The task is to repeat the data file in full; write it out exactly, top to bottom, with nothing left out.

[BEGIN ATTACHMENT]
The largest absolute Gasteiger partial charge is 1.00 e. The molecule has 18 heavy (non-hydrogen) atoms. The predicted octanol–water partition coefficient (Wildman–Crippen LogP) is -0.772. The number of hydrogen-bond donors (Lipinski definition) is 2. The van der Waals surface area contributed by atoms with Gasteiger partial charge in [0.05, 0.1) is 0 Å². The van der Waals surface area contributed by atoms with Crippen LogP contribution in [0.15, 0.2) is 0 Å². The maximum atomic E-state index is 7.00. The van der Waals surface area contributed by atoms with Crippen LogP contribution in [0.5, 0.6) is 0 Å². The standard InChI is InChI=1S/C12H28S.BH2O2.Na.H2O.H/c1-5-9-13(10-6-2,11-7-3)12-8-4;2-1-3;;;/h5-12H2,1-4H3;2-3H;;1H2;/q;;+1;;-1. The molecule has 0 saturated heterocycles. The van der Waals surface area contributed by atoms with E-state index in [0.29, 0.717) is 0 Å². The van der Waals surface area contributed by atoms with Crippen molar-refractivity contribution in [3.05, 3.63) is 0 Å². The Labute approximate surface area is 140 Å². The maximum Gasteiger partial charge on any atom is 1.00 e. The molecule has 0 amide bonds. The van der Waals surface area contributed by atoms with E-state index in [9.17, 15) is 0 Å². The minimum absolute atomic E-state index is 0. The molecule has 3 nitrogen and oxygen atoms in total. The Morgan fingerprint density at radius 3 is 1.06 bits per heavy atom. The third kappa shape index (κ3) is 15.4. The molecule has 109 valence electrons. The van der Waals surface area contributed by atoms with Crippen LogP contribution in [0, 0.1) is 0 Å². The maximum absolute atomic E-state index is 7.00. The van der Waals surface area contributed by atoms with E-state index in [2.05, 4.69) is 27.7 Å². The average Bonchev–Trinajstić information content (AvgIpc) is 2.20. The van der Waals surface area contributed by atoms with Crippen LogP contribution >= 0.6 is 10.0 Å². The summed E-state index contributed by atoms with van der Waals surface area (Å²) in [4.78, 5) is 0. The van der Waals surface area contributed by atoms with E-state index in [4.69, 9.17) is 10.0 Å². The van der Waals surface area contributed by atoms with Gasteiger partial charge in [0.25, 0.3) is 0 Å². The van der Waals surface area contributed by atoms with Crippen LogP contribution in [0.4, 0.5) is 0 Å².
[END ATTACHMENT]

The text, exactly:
The largest absolute Gasteiger partial charge is 1.00 e. The molecule has 18 heavy (non-hydrogen) atoms. The predicted octanol–water partition coefficient (Wildman–Crippen LogP) is -0.772. The number of hydrogen-bond donors (Lipinski definition) is 2. The van der Waals surface area contributed by atoms with Gasteiger partial charge in [0.05, 0.1) is 0 Å². The van der Waals surface area contributed by atoms with Crippen LogP contribution in [0.15, 0.2) is 0 Å². The maximum atomic E-state index is 7.00. The van der Waals surface area contributed by atoms with Crippen LogP contribution in [0.5, 0.6) is 0 Å². The standard InChI is InChI=1S/C12H28S.BH2O2.Na.H2O.H/c1-5-9-13(10-6-2,11-7-3)12-8-4;2-1-3;;;/h5-12H2,1-4H3;2-3H;;1H2;/q;;+1;;-1. The molecule has 0 saturated heterocycles. The van der Waals surface area contributed by atoms with E-state index in [0.29, 0.717) is 0 Å². The van der Waals surface area contributed by atoms with Crippen molar-refractivity contribution in [3.05, 3.63) is 0 Å². The Labute approximate surface area is 140 Å². The maximum Gasteiger partial charge on any atom is 1.00 e. The molecule has 0 amide bonds. The van der Waals surface area contributed by atoms with E-state index in [9.17, 15) is 0 Å². The minimum absolute atomic E-state index is 0. The molecule has 3 nitrogen and oxygen atoms in total. The Morgan fingerprint density at radius 3 is 1.06 bits per heavy atom. The third kappa shape index (κ3) is 15.4. The molecule has 109 valence electrons. The van der Waals surface area contributed by atoms with Crippen LogP contribution in [0, 0.1) is 0 Å². The maximum absolute atomic E-state index is 7.00. The van der Waals surface area contributed by atoms with E-state index in [2.05, 4.69) is 27.7 Å². The average Bonchev–Trinajstić information content (AvgIpc) is 2.20. The van der Waals surface area contributed by atoms with Crippen LogP contribution >= 0.6 is 10.0 Å². The summed E-state index contributed by atoms with van der Waals surface area (Å²) in [4.78, 5) is 0. The van der Waals surface area contributed by atoms with E-state index in [4.69, 9.17) is 10.0 Å². The van der Waals surface area contributed by atoms with Gasteiger partial charge in [0.25, 0.3) is 0 Å². The van der Waals surface area contributed by atoms with Crippen LogP contribution in [0.4, 0.5) is 0 Å².